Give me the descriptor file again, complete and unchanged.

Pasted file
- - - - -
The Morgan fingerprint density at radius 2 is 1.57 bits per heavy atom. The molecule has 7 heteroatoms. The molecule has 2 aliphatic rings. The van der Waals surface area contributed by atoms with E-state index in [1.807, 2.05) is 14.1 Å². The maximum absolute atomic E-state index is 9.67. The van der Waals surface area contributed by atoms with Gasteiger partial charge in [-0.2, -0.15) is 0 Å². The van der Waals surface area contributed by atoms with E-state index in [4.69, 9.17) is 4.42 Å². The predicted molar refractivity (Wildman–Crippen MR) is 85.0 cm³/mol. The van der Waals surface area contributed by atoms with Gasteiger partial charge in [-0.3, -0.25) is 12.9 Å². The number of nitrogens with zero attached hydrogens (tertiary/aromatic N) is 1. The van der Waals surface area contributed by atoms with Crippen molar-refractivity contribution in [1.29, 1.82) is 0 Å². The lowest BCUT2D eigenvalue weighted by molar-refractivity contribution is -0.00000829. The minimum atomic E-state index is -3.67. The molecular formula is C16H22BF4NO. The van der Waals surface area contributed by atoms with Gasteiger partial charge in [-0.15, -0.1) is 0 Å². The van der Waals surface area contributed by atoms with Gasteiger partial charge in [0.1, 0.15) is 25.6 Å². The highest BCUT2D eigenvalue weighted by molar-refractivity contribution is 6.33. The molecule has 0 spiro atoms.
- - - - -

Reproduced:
The Morgan fingerprint density at radius 2 is 1.57 bits per heavy atom. The molecule has 7 heteroatoms. The molecule has 2 aliphatic rings. The van der Waals surface area contributed by atoms with E-state index in [1.807, 2.05) is 14.1 Å². The maximum absolute atomic E-state index is 9.67. The van der Waals surface area contributed by atoms with Gasteiger partial charge in [-0.2, -0.15) is 0 Å². The van der Waals surface area contributed by atoms with E-state index in [4.69, 9.17) is 4.42 Å². The predicted molar refractivity (Wildman–Crippen MR) is 85.0 cm³/mol. The van der Waals surface area contributed by atoms with Gasteiger partial charge in [-0.3, -0.25) is 12.9 Å². The number of nitrogens with zero attached hydrogens (tertiary/aromatic N) is 1. The van der Waals surface area contributed by atoms with Crippen molar-refractivity contribution in [1.29, 1.82) is 0 Å². The lowest BCUT2D eigenvalue weighted by molar-refractivity contribution is -0.00000829. The minimum atomic E-state index is -3.67. The molecular formula is C16H22BF4NO. The van der Waals surface area contributed by atoms with Gasteiger partial charge in [-0.15, -0.1) is 0 Å². The van der Waals surface area contributed by atoms with Gasteiger partial charge in [0.1, 0.15) is 25.6 Å². The highest BCUT2D eigenvalue weighted by molar-refractivity contribution is 6.33. The molecule has 0 spiro atoms.